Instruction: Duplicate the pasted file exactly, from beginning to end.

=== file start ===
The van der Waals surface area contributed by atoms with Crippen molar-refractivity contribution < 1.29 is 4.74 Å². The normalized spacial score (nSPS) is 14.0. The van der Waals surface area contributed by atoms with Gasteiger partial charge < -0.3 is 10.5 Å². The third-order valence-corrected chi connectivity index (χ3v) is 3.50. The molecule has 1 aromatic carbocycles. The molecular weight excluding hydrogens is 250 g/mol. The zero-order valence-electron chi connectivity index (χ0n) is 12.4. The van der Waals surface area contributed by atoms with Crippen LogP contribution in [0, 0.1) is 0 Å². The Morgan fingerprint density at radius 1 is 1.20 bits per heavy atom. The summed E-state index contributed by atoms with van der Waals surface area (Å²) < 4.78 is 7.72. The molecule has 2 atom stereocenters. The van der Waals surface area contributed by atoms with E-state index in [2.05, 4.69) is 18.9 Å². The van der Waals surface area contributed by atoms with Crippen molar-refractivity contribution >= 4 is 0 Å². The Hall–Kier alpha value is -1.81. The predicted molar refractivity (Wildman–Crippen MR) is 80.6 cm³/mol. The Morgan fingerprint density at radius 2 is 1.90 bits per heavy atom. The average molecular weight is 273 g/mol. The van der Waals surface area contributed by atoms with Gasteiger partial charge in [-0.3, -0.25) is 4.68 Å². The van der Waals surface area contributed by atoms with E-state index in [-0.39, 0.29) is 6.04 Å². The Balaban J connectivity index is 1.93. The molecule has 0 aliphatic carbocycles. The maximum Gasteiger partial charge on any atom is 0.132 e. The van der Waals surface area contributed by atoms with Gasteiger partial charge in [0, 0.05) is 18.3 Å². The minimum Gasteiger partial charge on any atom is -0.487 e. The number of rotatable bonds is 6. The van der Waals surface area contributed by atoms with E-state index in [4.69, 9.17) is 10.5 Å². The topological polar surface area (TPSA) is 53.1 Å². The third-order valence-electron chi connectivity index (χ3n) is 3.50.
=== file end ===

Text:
The van der Waals surface area contributed by atoms with Crippen molar-refractivity contribution < 1.29 is 4.74 Å². The normalized spacial score (nSPS) is 14.0. The van der Waals surface area contributed by atoms with Gasteiger partial charge < -0.3 is 10.5 Å². The third-order valence-corrected chi connectivity index (χ3v) is 3.50. The molecule has 1 aromatic carbocycles. The molecular weight excluding hydrogens is 250 g/mol. The zero-order valence-electron chi connectivity index (χ0n) is 12.4. The van der Waals surface area contributed by atoms with Crippen LogP contribution in [0, 0.1) is 0 Å². The Morgan fingerprint density at radius 1 is 1.20 bits per heavy atom. The summed E-state index contributed by atoms with van der Waals surface area (Å²) < 4.78 is 7.72. The molecule has 2 atom stereocenters. The van der Waals surface area contributed by atoms with E-state index in [2.05, 4.69) is 18.9 Å². The van der Waals surface area contributed by atoms with Crippen molar-refractivity contribution >= 4 is 0 Å². The Hall–Kier alpha value is -1.81. The predicted molar refractivity (Wildman–Crippen MR) is 80.6 cm³/mol. The Morgan fingerprint density at radius 2 is 1.90 bits per heavy atom. The average molecular weight is 273 g/mol. The van der Waals surface area contributed by atoms with Gasteiger partial charge in [-0.3, -0.25) is 4.68 Å². The van der Waals surface area contributed by atoms with E-state index in [-0.39, 0.29) is 6.04 Å². The Balaban J connectivity index is 1.93. The molecule has 0 aliphatic carbocycles. The maximum Gasteiger partial charge on any atom is 0.132 e. The van der Waals surface area contributed by atoms with Gasteiger partial charge in [0, 0.05) is 18.3 Å². The minimum Gasteiger partial charge on any atom is -0.487 e. The number of rotatable bonds is 6. The van der Waals surface area contributed by atoms with E-state index in [4.69, 9.17) is 10.5 Å². The topological polar surface area (TPSA) is 53.1 Å². The third-order valence-electron chi connectivity index (χ3n) is 3.50.